That’s right. The king built a shiny statue and decided it would make him feel a little better about all the different people he’d captured and was trying to integrate into society there in Babylon if everybody, uniformly, practiced and believed the same exact thing. So he made a rule that everybody had to bow down to his statue as soon as they heard the trumpet blast.
And I suppose that it calmed King Nebuchadnezzar’s fears about different opinions among the people and any potential dissention in the ranks when he gave the command for the trumpets to blow and then looked with satisfaction out of his palace windows and saw all the people—everybody—bowing down in unison before the statue he’d put up.
Now, really, even if you hadn’t heard this little piece of the story of Daniel before today, this narrative from ancient Babylon shouldn’t sound to unfamiliar to you and me. In every human society ever there have been movements (some more successful than others) to insure conformity. We human beings seem to feel more comfortable when we all know the score, when everybody is on the same page, when we don’t ever need to worry about any kind of challenge to the status quo.
But just read the book of Daniel…or, head down to the National Holocaust Museum…and you’ll quickly remember that imposed conformity like this has horrific and disastrous results…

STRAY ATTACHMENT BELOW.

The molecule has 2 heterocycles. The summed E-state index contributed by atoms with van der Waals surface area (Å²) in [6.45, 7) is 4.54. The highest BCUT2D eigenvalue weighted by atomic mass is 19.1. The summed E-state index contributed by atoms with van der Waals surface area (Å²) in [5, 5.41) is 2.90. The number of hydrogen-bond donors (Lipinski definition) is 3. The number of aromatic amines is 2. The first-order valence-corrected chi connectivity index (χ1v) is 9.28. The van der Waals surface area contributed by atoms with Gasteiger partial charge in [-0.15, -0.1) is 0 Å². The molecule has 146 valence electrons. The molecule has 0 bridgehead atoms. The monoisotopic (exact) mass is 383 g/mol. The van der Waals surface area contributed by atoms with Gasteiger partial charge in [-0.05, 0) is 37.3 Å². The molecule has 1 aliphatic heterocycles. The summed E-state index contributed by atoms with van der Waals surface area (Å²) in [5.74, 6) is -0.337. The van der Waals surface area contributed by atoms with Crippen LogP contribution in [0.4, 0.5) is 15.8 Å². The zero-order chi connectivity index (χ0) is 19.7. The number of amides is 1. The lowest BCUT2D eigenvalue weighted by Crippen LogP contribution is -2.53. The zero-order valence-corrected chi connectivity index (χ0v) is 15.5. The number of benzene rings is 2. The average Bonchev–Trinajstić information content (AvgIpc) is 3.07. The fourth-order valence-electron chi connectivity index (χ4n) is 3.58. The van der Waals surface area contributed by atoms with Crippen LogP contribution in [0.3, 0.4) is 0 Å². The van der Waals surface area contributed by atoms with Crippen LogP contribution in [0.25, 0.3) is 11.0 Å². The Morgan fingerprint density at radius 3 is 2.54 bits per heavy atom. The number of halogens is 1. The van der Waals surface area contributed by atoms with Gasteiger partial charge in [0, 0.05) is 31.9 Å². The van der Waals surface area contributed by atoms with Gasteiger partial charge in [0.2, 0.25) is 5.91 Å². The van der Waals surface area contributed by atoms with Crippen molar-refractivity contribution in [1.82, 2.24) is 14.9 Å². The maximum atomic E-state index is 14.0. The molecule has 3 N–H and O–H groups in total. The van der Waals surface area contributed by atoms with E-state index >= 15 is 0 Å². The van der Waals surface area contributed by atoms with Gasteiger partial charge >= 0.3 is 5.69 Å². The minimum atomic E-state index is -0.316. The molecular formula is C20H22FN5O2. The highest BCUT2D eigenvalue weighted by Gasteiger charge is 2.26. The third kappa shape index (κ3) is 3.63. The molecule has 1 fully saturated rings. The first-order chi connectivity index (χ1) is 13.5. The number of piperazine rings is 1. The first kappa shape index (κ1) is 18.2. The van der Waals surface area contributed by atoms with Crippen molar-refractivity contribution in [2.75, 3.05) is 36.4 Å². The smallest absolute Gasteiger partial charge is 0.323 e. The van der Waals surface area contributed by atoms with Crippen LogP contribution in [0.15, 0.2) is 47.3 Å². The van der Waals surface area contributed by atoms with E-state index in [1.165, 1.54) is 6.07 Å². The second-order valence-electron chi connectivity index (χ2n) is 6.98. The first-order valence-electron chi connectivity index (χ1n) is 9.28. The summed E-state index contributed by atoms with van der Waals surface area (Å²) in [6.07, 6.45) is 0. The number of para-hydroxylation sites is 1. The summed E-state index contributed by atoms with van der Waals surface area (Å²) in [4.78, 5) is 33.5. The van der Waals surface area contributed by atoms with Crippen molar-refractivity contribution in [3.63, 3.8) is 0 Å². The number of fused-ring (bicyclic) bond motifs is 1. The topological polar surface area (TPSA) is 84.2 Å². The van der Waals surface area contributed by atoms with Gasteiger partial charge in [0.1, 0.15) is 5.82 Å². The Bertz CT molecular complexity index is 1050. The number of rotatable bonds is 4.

…which might lead you and me to scratch our heads when we read the Gospel lesson for today, which is a continuation of Jesus’ Farewell Discourse, part of the Gospel of John that we’ve been reading over the past few weeks in worship. The little portion we heard today is from John chapter 17, which is known by biblical scholars as the High Priestly Prayer. It’s a prayer of Jesus that occurs in the book of John immediately before Jesus and his disciples head out to the Garden of Gethsemane, where Jesus is betrayed and the events of Holy Week begin to unfold (also deftly covered in an Arch book, FYI).
This is a beautiful prayer in which Jesus, who knows what’s ahead for his disciples, prays for them…and even prays for those who would come after them (us!). He prays for protection and comfort…and he prays for unity. Listen again: “I ask not only on behalf of these, but also on behalf of those who will believe in me through their word, that they may all be one…. The glory that you have given me I have given them, so that they may be one, as we are one, I in them and you in me, that they may become completely one….”